Has the organisation you work for signed up to Nursing Times’ Speak Out Safely campaign? If not, why not? Are you comfortable working for an employer that isn’t prepared to publicly commit to listening to and supporting its staff when they report things that put patient safety at risk?
It’s just over six months since we launched the campaign, which seeks to ensure that healthcare organisations encourage their staff to raise concerns, and protects them when they do so. We want raising concerns policies made explicit and we want to make it against the law to prevent someone from speaking out when they see something wrong.
But it’s surprising that of over 300 trusts and around 200 clinical commissioning groups, only about 30 have expressed interest in signing up or have actually signed up to the campaign pledge.
We’ve written to them all because we know how important it is for the staff who best know the inner workings of the organisation to reveal what is going on there.
We know that if staff feel unable to speak up when they see situations that jeopardise patients, people will continue to suffer - and lives will be put at risk
It is not overstating it to suggest that ignoring these concerns can end in tragedy. We launched this campaign after publication of the Francis inquiry because what happened at Mid Staffordshire and the terrible situations that some staff witnessed clearly happen elsewhere in the NHS. We know that if nurses feel unable to speak up when they see situations that jeopardise patients and their relatives, people will continue to suffer - and lives will be put at risk.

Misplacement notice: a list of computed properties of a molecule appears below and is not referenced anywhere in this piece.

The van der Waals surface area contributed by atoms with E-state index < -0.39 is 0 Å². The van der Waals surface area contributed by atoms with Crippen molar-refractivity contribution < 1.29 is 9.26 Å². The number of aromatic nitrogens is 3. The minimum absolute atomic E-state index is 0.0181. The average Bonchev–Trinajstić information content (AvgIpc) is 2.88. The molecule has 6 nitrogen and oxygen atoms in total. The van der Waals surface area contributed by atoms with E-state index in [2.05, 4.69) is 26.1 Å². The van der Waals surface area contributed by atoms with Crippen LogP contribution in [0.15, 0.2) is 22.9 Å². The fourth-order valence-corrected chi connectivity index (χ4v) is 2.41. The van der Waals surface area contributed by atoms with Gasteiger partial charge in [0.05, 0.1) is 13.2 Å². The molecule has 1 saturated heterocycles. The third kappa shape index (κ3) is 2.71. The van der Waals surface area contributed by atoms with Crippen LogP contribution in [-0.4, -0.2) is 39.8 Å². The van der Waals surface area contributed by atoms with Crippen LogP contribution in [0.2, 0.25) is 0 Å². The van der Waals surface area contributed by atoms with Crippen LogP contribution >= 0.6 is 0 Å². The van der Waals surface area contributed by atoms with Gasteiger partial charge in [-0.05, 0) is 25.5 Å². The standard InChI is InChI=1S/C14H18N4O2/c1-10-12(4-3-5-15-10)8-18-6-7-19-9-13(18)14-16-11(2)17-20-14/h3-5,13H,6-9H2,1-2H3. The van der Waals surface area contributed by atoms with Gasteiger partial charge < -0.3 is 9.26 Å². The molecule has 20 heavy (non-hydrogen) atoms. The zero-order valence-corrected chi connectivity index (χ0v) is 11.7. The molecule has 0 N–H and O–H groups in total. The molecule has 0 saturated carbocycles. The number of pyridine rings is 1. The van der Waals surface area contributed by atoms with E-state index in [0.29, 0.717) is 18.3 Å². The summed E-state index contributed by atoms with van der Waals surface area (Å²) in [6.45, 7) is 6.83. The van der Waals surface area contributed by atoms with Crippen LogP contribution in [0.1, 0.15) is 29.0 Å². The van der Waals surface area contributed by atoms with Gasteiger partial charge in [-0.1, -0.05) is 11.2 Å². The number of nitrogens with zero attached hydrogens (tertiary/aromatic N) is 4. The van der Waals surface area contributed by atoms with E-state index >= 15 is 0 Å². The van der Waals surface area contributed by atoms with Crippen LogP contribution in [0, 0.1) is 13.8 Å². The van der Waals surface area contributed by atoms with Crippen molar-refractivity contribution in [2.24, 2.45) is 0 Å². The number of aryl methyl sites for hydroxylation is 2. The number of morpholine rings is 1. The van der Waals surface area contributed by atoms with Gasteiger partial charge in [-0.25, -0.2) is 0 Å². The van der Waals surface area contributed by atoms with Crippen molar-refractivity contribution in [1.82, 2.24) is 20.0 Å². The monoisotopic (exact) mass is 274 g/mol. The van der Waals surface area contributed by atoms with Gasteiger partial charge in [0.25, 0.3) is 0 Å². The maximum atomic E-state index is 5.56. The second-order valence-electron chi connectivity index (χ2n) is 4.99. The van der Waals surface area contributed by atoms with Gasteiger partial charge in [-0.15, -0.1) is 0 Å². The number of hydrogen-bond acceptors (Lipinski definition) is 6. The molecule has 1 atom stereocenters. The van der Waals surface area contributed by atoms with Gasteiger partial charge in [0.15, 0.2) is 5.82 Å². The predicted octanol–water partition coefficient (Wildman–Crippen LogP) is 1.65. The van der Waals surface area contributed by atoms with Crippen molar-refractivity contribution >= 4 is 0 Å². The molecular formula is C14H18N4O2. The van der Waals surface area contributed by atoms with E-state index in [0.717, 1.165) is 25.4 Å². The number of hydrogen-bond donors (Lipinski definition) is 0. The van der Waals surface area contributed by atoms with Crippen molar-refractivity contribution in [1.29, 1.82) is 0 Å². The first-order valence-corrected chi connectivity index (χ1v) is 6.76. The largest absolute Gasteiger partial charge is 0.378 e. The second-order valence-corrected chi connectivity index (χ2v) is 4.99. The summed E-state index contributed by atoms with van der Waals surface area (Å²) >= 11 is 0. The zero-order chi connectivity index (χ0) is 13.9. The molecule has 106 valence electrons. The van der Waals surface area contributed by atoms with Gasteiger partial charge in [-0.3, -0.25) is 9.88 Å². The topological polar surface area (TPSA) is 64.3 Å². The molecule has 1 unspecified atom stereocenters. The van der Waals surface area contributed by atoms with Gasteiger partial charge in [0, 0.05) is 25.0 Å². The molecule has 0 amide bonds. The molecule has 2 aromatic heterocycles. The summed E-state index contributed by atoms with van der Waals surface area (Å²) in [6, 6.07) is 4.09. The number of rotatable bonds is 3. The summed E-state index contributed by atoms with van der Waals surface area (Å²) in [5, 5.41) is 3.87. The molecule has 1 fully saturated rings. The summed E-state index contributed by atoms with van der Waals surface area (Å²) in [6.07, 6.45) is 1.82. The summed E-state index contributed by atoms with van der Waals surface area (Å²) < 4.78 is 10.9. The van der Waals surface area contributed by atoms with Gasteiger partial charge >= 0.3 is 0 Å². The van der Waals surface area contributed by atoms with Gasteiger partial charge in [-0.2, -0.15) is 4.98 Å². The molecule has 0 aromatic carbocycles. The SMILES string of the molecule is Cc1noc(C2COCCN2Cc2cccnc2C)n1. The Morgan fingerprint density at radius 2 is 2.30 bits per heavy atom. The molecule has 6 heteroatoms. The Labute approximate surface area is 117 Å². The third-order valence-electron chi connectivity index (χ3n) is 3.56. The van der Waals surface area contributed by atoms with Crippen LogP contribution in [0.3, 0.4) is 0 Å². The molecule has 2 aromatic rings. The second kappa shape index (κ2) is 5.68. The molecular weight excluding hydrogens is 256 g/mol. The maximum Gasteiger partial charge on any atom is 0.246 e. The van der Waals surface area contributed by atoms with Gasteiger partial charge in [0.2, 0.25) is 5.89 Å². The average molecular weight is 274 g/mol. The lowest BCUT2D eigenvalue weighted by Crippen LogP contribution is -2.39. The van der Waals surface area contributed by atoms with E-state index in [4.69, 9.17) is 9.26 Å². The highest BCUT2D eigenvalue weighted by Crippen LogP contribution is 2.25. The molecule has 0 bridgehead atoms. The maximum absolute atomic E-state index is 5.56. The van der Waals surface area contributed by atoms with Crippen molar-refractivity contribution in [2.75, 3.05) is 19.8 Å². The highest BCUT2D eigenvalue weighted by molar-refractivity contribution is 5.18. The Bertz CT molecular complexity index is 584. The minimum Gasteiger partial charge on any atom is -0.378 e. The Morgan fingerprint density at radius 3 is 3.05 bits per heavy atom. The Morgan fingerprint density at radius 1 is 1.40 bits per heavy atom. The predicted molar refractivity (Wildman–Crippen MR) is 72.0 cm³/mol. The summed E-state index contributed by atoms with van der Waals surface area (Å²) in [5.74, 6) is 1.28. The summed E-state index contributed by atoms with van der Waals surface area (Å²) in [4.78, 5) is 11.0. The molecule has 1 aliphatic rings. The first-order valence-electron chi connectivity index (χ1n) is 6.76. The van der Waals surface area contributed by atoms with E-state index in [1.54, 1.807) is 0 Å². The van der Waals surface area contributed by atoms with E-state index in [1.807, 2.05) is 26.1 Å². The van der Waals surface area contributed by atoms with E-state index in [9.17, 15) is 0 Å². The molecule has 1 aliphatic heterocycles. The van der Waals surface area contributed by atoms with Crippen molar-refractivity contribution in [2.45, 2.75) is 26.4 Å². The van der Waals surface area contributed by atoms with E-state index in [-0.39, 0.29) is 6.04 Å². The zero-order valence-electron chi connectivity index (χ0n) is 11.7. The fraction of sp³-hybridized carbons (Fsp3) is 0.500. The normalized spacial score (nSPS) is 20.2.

Mid Staffs nurse whistleblower Helene Donnelly is at last getting her voice heard. After being silenced, bullied and ignored, she is now employed as ambassador for cultural change at Staffordshire and Stoke-on-Trent Partnership Trust (which does support Speak Out Safely). She spoke about raising concerns at the NMC last week as it voted through revalidation of nurses (page 2).
Instead of ostracising those who whistleblow, we should celebrate them - or at the very least listen to them.
Wouldn’t it be great if one of the government’s responses to Francis could be to have a role like Ms Donnelly’s in all trusts to ensure staff can speak out when they see poor care. Nursing Times would wholeheartedly support that. Until then, it’s down to you.
You can check if your employer has signed up to the campaign at nursingtimes.net/SOS. If it hasn’t, you can encourage them to do so by downloading a letter for your chief executive. After all, no one could actually believe staff shouldn’t be able to speak out when they see poor care, could they?
Jenni Middleton, editor
firstname.lastname@example.org. Follow me on Twitter @nursingtimesed